MA Class 2012 in Business English

One can emphasizing particularly that we want to develop this course with the stress on scientific research because very often graduates can't learn how to prepare good essays and research projects just by reading the subject textbooks.

There is a lot of knowledge that a student is expected to somehow 'pick up': what good research looks like; how researchers express themselves; what is a good and bad place to start from. The alert student will gather some of this information piecemeal from tutorials, feedback on written work, talking to other students and so on; but there is usually no way of being sure that you have done all the right things until the work comes back marked.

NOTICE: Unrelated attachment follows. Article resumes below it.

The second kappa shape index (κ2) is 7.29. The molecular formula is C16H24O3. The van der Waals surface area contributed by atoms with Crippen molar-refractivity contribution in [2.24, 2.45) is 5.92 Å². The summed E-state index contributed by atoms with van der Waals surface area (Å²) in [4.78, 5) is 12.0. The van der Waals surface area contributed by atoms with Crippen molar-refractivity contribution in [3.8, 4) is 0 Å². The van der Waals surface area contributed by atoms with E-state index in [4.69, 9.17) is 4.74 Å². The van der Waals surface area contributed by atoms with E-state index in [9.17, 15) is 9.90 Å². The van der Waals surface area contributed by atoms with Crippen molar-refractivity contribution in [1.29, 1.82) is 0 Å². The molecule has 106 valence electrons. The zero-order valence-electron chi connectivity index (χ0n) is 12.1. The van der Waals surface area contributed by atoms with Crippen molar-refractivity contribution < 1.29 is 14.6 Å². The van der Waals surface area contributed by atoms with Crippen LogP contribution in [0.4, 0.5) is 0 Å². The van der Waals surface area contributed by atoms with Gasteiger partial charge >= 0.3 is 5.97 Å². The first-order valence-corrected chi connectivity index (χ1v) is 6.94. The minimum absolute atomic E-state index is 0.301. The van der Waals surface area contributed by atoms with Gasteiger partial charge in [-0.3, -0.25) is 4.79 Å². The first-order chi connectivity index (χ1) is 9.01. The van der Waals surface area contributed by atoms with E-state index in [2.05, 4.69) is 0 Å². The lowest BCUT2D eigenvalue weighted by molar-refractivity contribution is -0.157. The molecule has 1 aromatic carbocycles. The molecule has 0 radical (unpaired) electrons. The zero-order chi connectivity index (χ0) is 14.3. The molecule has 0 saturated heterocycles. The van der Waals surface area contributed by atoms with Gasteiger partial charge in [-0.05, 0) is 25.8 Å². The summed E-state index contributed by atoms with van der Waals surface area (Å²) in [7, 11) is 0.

From the maker's point of view, there are certain things that a piece of work can contain which will make it look credible. There are other things that, at best, give the impression that the student has no ability in or commitment to the subject, or, at worst, make it impossible to assess at all. Yet many of the things that can damn an essay or project are just to do with having the knack of how to write on that subject. Namely that this course is intended, primarily, for graduates who are expected to engage in research-type project work. However, those embarking on postgraduate research, particularly if they have not previously done data analysis in sciences will find the course a useful source of basic procedural information and references to key texts. Secondary- and high-school students engaged in project work should also find it approachable, even if it sometimes assumes more technical knowledge than they yet have.